Since opposites tend to attract, couples will not agree on everything. Learn to communicate respectfully to reach reasonable compromises. Husbands are to love their wives. That includes seeking and listening to their advice before making any financial decisions. Wives are to honor their husbands and to respectfully give their opinions. God created a husband and wife to function as a single working unit. This enables them to capitalize on each other’s strengths and avoid errors in judgment.

  3. Failing to Schedule All Expenses

    Plan on financial disaster if you fail to plan for unexpected expenses. These are often things that have yet to come due or the unexpected costs of maintenance, repairs, or health issues. Anyone with a car, home, children, or pets understands this. Ignoring the inevitable or not working expenses into a budget creates credit card dependency. Adjust the budget to include setting aside money into an Emergency Account. Though temporarily uncomfortable, it is very wise long-term. It is best to have 3-6 months of your monthly expenses in an Emergency Fund.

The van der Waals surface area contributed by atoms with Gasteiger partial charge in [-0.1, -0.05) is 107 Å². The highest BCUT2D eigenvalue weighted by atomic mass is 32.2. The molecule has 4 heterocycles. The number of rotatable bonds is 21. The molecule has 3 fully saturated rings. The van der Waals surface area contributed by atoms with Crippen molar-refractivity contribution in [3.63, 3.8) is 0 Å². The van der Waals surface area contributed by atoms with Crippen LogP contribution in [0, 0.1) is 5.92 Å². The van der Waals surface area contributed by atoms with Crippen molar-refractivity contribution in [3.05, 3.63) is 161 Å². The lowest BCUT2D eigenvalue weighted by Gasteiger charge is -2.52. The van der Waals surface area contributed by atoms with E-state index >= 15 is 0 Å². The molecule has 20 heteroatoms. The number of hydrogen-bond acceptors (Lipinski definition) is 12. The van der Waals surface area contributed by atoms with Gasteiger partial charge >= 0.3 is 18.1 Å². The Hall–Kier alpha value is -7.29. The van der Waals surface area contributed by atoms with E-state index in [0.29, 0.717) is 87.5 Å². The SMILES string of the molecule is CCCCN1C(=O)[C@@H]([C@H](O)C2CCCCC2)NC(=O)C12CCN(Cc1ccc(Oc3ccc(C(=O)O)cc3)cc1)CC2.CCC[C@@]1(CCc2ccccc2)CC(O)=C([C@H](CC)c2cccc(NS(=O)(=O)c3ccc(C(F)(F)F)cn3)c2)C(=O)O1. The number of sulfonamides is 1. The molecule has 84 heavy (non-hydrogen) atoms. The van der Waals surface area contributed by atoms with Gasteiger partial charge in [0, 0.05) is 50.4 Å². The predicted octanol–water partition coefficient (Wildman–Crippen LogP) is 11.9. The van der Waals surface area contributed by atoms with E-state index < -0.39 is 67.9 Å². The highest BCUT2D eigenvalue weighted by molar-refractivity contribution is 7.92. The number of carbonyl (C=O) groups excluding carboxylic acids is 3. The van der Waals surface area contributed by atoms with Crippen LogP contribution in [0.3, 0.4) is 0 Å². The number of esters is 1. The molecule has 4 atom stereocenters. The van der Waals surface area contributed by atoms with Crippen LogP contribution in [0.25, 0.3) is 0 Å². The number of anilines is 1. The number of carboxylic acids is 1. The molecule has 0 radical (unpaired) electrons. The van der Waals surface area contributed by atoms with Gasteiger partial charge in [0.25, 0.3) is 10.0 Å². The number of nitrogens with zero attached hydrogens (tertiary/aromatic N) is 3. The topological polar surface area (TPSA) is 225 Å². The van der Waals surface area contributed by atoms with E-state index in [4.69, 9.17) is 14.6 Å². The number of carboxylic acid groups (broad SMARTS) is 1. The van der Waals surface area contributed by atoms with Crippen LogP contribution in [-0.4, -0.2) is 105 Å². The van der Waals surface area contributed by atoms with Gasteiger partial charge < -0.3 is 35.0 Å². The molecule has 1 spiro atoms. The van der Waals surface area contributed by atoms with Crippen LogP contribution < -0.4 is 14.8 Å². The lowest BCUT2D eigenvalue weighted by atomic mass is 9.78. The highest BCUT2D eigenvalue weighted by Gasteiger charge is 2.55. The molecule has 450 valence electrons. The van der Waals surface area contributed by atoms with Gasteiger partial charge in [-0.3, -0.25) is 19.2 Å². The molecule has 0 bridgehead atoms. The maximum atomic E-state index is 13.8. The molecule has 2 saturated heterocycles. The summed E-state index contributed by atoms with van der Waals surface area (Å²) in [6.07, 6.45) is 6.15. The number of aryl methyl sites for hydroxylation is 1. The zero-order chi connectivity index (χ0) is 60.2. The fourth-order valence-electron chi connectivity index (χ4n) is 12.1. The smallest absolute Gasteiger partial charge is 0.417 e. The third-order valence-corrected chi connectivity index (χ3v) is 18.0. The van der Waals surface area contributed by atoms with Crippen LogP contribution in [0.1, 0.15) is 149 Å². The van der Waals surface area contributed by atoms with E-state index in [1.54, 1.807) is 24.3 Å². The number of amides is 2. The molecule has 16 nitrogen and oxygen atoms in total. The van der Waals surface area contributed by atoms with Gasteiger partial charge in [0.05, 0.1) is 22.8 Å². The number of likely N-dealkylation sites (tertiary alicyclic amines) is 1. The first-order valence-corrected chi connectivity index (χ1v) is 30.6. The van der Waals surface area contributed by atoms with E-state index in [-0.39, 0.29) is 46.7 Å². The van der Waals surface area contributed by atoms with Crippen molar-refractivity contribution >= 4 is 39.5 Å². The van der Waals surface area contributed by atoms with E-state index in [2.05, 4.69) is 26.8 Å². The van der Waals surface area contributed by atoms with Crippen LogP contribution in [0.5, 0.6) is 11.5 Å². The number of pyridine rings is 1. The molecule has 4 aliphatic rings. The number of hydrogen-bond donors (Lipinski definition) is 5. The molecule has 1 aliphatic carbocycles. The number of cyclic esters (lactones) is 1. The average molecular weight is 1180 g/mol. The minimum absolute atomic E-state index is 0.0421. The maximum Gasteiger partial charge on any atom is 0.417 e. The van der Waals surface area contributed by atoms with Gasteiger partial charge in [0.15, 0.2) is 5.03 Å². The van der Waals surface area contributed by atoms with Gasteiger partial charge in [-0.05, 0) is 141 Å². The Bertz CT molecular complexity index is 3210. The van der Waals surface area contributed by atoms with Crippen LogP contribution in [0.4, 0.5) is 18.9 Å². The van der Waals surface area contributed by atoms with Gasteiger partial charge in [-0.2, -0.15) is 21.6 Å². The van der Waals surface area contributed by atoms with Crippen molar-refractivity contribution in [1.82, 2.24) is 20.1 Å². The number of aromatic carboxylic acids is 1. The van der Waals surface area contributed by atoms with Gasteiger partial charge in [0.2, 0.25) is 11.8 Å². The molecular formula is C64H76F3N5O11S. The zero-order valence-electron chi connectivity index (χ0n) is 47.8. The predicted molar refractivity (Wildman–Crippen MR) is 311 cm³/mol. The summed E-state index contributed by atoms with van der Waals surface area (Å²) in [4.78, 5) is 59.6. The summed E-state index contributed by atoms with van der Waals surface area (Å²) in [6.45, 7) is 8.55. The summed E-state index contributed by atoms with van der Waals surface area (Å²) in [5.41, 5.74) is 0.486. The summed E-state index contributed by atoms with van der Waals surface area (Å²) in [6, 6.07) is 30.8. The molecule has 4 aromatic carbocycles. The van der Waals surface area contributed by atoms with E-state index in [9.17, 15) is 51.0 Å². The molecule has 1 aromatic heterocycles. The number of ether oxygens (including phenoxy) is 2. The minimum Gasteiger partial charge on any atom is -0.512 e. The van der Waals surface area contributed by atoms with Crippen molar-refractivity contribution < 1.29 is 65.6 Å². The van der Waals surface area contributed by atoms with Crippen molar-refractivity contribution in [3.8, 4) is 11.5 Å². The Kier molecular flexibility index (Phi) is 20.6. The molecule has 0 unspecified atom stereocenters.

If you are struggling with credit card debt now, contact our friends at Christian Credit Counselors. This should be done before you dig a deep hole.

  4. Buying a Home You Cannot Afford

    Purchasing a home too early in marriage or paying too much for one creates problems. A house payment for the average family’s budget should not exceed 40% of net spendable income after giving and taxes. Include the mortgage, utilities, HOA fees, property tax, maintenance, and repairs. Destroying the budget to get into a home is not logical. It restricts the ability to give, save, and invest. Only purchase if the numbers work, preferably based on one income only.

    If you cannot put 20% down before you take on a mortgage, it is best to rent and save until you can.

  5. Buying a Car You Cannot Afford